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Ten Years on the Middle Sacramento

Stacy Small


The middle Sacramento River meanders through California's Northern Central Valley, draining the eastern slope of the Coast Range and the western slope of the Sierra Nevada. The state's largest river system, the Sacramento originates north of Lake Shasta and feeds into San Francisco Bay. Since the time I arrived on the "Sac" in 1998, as a PRBO biologist, this powerful river has steadily gnawed away at its cut banks, devouring a few of our "long-term" point count survey stations and depositing large woody debris and silt in others. Over the years, I have watched with awe as the landscape changed, a result of powerful river action and the restoration efforts of our conservation partners.

For the past ten years, PRBO partners U.S. Fish and Wildlife Service (USFWS), The Nature Conservancy (TNC), and River Partners have been refining cost-effective, large-scale riparian restoration strategies, emphasizing mixed riparian and valley oak riparian forest types, with input from PRBO. Over this time they have restored approximately 4,800 acres of land, mainly within river meander zones and oxbow islands, from aging flood-prone orchards to young riparian forests. This year marked a full decade of PRBO avian research and monitoring on the Sacramento River, making this project one of our longest cooperative efforts. During this period, restoration sites have grown from knee-high saplings to young forests hosting a myriad of breeding, migrating, and wintering songbirds. In many places, young native vegetation now fills the large gaps between stands of tall, aged riparian forest as far as the eye can see.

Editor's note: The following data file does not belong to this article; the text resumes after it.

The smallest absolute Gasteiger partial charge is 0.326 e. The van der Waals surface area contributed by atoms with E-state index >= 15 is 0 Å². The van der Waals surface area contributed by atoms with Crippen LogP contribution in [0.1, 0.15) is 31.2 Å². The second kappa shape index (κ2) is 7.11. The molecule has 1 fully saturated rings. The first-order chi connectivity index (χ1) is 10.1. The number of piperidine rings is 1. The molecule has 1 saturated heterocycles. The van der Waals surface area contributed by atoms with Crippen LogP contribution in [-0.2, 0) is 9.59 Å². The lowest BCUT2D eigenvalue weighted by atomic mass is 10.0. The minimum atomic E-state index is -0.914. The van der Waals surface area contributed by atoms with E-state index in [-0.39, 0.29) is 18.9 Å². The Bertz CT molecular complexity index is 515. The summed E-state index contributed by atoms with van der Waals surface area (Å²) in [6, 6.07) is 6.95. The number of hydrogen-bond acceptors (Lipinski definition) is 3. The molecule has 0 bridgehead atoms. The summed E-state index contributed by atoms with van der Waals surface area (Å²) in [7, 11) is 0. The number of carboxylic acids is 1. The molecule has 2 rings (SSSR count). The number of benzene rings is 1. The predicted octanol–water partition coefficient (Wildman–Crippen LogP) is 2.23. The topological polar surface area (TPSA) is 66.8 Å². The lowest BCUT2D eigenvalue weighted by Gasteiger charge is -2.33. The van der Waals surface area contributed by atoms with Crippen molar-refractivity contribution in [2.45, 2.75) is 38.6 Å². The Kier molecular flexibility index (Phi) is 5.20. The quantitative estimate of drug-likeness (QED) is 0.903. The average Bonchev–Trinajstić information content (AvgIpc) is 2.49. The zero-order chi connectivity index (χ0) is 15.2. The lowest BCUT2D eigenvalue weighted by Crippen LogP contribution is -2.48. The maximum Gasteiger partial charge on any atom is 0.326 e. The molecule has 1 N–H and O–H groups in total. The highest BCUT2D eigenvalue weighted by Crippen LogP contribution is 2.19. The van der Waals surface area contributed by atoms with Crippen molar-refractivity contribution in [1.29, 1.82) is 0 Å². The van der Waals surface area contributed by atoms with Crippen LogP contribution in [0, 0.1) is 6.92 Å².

A restored Sacramento River site that was planted with seedling trees and shrubs in 1991. Photo by Stacy Small.

The characteristics of Sacramento River restoration sites change so rapidly that visitors to the oldest restoration sites, planted 12-14 years ago, have difficulty believing that these towering riparian forests were planted in rows of tiny shrubs and saplings less than a decade-and-a-half ago. Fremont cottonwoods planted on Phelan Island have grown rapidly; some have snapped in high winds, providing snags for cavity-nesters like the Downy Woodpecker and Ash-throated Flycatcher. California blackberry is slowly creeping out of the neighboring remnant riparian forest into the shadiest depths of this restoration site, to blur the transition between old, mature forest and cultivated restoration.

Advancing our knowledge of how to do restoration has required time and close interaction between PRBO and the implementation teams. In the early years of restoration on the Sacramento River, the great challenge for pioneering restoration ecologists was to develop effective techniques to grow riparian shrubs and trees under severely altered ecological conditions. They faced a disrupted hydrologic regime and a fierce weed seed bank that, without intensive maintenance, could easily outcompete native restoration plantings for water in the first growing season.

Within the first several years of PRBO's riparian bird monitoring, it became apparent that Sacramento Valley bird populations had taken a hard hit in the last half-century. Species that once nested in the region were absent or dwindling as breeders, and several open-cup nesters that continued to breed in the region were suffering low reproductive success, due to nest predation and cowbird parasitism. Successful habitat restoration includes creating conditions for successful colonization and reproduction by key riparian bird species.